With its many and diverse languages, including some with very long documented histories, its cultural diversity, and its widespread multilingualism – both the stable and transient kind – the Himalayan region is a treasure trove of empirical data for linguistic research on language typology and univer-sals, historical linguistics, language contact and areal linguis-tics. Himalayan Languages contains contributions on Hima-layan linguistics written by some of the leading experts in the field.
The volume is divided into three parts: First, a general over-view is given of the linguistic study of Himalayan languages and language communities. The second part offers syn-chronic studies of individual languages of the region (Indo-Aryan languages Shina and Kalasha, and Tibeto-Burman languages Belhare, Magar, Kinnauri, Classical Tibetan and Thangmi). The papers in the third part of the volume ad-dress topics in historical and areal linguistics, with an empha-sis on the Tibeto-Burman languages of the region, discussing grammaticalization processes (in Sunwar, Newar, Seke, Tshangla and Bantawa) and the subgrouping of Tibeto-Burman.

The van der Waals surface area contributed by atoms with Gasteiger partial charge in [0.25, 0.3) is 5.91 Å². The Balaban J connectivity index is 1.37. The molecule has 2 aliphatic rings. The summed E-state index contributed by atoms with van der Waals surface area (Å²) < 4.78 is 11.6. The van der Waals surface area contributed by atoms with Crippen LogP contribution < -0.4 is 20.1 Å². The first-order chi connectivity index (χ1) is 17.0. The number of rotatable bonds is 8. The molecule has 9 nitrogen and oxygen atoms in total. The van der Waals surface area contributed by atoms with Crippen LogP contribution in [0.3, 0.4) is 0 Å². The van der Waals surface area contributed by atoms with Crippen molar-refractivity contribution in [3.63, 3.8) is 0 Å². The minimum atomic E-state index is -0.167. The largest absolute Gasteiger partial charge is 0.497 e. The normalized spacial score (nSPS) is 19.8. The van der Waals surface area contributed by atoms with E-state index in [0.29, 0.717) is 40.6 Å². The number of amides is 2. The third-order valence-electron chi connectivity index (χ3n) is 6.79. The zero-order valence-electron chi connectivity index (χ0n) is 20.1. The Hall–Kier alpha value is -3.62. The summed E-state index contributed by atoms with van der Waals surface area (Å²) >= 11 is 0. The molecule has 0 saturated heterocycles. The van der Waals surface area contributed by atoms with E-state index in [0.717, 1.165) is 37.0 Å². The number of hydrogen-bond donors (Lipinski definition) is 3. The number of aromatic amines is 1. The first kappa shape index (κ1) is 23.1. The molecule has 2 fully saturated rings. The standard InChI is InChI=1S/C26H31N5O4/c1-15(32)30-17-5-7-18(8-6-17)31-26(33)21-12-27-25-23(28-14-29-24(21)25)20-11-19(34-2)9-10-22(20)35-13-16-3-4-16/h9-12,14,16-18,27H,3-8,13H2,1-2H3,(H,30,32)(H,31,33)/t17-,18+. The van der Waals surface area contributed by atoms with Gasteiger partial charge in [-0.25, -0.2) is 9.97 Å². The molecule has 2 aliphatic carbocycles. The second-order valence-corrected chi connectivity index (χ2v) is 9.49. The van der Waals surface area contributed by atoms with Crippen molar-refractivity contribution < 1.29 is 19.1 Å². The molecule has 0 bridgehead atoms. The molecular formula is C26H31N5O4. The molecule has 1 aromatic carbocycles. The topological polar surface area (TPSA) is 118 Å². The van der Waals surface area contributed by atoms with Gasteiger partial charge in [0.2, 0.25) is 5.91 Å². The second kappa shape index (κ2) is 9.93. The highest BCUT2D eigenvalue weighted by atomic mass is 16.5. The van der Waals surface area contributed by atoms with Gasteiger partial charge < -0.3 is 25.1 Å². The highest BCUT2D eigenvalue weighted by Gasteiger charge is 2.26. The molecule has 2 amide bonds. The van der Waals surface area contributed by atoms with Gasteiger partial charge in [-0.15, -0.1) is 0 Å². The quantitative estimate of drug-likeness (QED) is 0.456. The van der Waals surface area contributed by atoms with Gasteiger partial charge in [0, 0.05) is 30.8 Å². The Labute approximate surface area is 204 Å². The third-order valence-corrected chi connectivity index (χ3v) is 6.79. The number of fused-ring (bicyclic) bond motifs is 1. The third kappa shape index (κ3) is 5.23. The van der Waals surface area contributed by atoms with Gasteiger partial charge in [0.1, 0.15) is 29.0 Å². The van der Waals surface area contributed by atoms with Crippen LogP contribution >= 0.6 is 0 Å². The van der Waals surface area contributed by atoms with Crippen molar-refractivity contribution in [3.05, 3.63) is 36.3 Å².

From the Contents
Linguistic synchrony and diachrony on the roof of the world – the study of Himalayan languages
A grammatical comparison of Shina dialects
RUTH LAILA SCHMIDT
Retroflex vowels and other peculiarities in the Kalasha sound system
JAN HEEGÅRD AND IDA ELISABETH MØRCH
Direction and differential dative case marking in Magar
Thangmi kinship terminology in comparative perspective
Hidden syntax in Belhare
On the notion of sentence in Classical Tibetan
On discourse functions of the finite verb in Kinnauri narratives
Preverbal modifiers in Sunwar
Directional prefixes in Kathmandu Newar
Grammaticalization of deictic motion verbs in Seke
"Do" as subordinator in Tshangla
Morphosyntactic transparency in Bantawa
Areal semantics - is there such a thing?
JAMES A. MATISOFF
Shafer's proto-West Bodish hypothesis and the formation of the Tibetan verb paradigms
Newaric and Mahakiranti
GEORGE VAN DRIEM